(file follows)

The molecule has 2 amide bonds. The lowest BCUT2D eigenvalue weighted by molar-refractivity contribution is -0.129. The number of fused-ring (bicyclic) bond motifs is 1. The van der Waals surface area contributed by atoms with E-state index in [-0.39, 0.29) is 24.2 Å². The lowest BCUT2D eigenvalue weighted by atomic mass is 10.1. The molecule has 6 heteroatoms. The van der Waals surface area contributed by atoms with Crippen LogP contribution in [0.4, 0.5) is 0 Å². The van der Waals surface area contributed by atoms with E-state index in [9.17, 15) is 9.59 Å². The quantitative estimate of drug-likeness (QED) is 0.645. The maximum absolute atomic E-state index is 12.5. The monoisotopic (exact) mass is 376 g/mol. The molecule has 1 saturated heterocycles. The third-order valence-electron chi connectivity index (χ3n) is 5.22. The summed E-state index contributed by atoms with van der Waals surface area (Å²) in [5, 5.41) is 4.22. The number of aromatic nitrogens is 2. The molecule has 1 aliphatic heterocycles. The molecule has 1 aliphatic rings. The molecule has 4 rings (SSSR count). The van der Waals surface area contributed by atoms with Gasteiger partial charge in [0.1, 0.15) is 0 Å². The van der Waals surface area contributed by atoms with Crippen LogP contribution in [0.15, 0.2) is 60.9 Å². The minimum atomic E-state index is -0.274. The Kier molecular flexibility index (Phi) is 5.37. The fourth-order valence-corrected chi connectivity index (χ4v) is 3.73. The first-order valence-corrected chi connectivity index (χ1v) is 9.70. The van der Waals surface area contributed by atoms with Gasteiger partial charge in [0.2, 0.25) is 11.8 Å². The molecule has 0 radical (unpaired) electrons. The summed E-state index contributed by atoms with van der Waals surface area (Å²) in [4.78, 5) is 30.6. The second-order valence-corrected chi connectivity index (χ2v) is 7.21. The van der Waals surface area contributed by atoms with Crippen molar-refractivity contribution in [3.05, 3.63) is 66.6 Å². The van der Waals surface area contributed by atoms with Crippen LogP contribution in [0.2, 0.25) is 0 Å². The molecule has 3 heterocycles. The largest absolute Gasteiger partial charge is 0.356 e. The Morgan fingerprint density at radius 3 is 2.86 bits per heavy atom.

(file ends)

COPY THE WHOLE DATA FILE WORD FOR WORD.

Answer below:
The molecule has 2 amide bonds. The lowest BCUT2D eigenvalue weighted by molar-refractivity contribution is -0.129. The number of fused-ring (bicyclic) bond motifs is 1. The van der Waals surface area contributed by atoms with E-state index in [-0.39, 0.29) is 24.2 Å². The lowest BCUT2D eigenvalue weighted by atomic mass is 10.1. The molecule has 6 heteroatoms. The van der Waals surface area contributed by atoms with Crippen LogP contribution in [0.4, 0.5) is 0 Å². The van der Waals surface area contributed by atoms with E-state index in [9.17, 15) is 9.59 Å². The quantitative estimate of drug-likeness (QED) is 0.645. The maximum absolute atomic E-state index is 12.5. The monoisotopic (exact) mass is 376 g/mol. The molecule has 1 saturated heterocycles. The third-order valence-electron chi connectivity index (χ3n) is 5.22. The summed E-state index contributed by atoms with van der Waals surface area (Å²) in [5, 5.41) is 4.22. The number of aromatic nitrogens is 2. The molecule has 1 aliphatic heterocycles. The molecule has 1 aliphatic rings. The molecule has 4 rings (SSSR count). The van der Waals surface area contributed by atoms with Gasteiger partial charge in [0.1, 0.15) is 0 Å². The van der Waals surface area contributed by atoms with Crippen LogP contribution in [0.15, 0.2) is 60.9 Å². The minimum atomic E-state index is -0.274. The Kier molecular flexibility index (Phi) is 5.37. The fourth-order valence-corrected chi connectivity index (χ4v) is 3.73. The first-order valence-corrected chi connectivity index (χ1v) is 9.70. The van der Waals surface area contributed by atoms with Gasteiger partial charge in [0.2, 0.25) is 11.8 Å². The molecule has 0 radical (unpaired) electrons. The summed E-state index contributed by atoms with van der Waals surface area (Å²) in [4.78, 5) is 30.6. The second-order valence-corrected chi connectivity index (χ2v) is 7.21. The van der Waals surface area contributed by atoms with Crippen molar-refractivity contribution in [3.05, 3.63) is 66.6 Å². The van der Waals surface area contributed by atoms with Crippen LogP contribution in [0.2, 0.25) is 0 Å². The molecule has 3 heterocycles. The largest absolute Gasteiger partial charge is 0.356 e. The Morgan fingerprint density at radius 3 is 2.86 bits per heavy atom.